Commodity mining and trading behemoth Glencore experienced an almost widespread contraction in output last year. The suspension of activities at the Mutanda site in the Democratic Republic of Congo (DRC) for maintenance in particular thwarted the group’s appetites for copper and cobalt.
“Excluding Mutanda, copper production remained stable compared to 2019 when that of cobalt increased by 6,200 tonnes, reflecting the continued acceleration of Katanga’s capacities (also in the DRC, editor’s note),” underlines Director General Ivan Glasenberg, cited in the report released Wednesday.
The boss on the departure indicates at the same time that the group is evaluating the future of other assets within the group, after the sale of the Zambian site of Mopani to a minority shareholders in mid-January.
In absolute terms, the extraction of copper melted by 8% to 1.26 million tonnes and that of cobalt was pruned by 41% to 27,400 tonnes. In the metals category, lead (-7%), nickel (-9%) and ferrochrome (-28%) also suffered. Zinc (+ 9%), gold (+ 3%) and silver (+ 2%) on the other hand have progressed.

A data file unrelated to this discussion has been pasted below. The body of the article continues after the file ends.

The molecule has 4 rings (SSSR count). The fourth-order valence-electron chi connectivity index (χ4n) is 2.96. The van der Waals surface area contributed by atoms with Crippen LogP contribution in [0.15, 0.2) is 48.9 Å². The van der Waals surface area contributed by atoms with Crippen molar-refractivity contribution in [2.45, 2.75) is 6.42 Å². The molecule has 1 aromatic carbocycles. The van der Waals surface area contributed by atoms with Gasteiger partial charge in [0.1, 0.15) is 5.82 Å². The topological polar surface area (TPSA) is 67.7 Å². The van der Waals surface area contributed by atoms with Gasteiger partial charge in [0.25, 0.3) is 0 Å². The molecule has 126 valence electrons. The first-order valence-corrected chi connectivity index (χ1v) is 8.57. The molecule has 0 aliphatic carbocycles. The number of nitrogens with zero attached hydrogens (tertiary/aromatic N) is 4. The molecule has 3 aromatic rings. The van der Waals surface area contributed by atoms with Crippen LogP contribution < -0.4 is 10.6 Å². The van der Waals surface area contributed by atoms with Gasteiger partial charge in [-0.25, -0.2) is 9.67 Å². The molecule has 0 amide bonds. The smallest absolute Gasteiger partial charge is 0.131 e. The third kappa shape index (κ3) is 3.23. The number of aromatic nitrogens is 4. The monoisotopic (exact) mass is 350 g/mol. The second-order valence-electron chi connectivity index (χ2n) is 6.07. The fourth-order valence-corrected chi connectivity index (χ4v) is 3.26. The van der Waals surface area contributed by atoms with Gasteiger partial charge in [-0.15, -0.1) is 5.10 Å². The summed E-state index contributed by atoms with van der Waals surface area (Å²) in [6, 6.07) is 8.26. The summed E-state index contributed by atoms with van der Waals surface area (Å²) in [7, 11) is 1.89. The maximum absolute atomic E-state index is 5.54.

The multinational Baar invokes the deleterious effects of the pandemic to explain the marked decline in the production of coal (-24%) and hydrocarbons (-29%).
The objectives outlined in December for the current year remain relevant. The appointment of coal mining manager Gary Nagle to succeed long-time foreman Ivan Glasenberg in the second half of the year had somewhat overshadowed the new roadmap.
This forecasts a stabilization of copper production at around 1.2 million tonnes. The volumes of cobalt, essential for batteries, should rebound to 35,000 tonnes this year. The normalization of the situation in Australia should bring the volume of coal to around 113 million tonnes, against 106 million.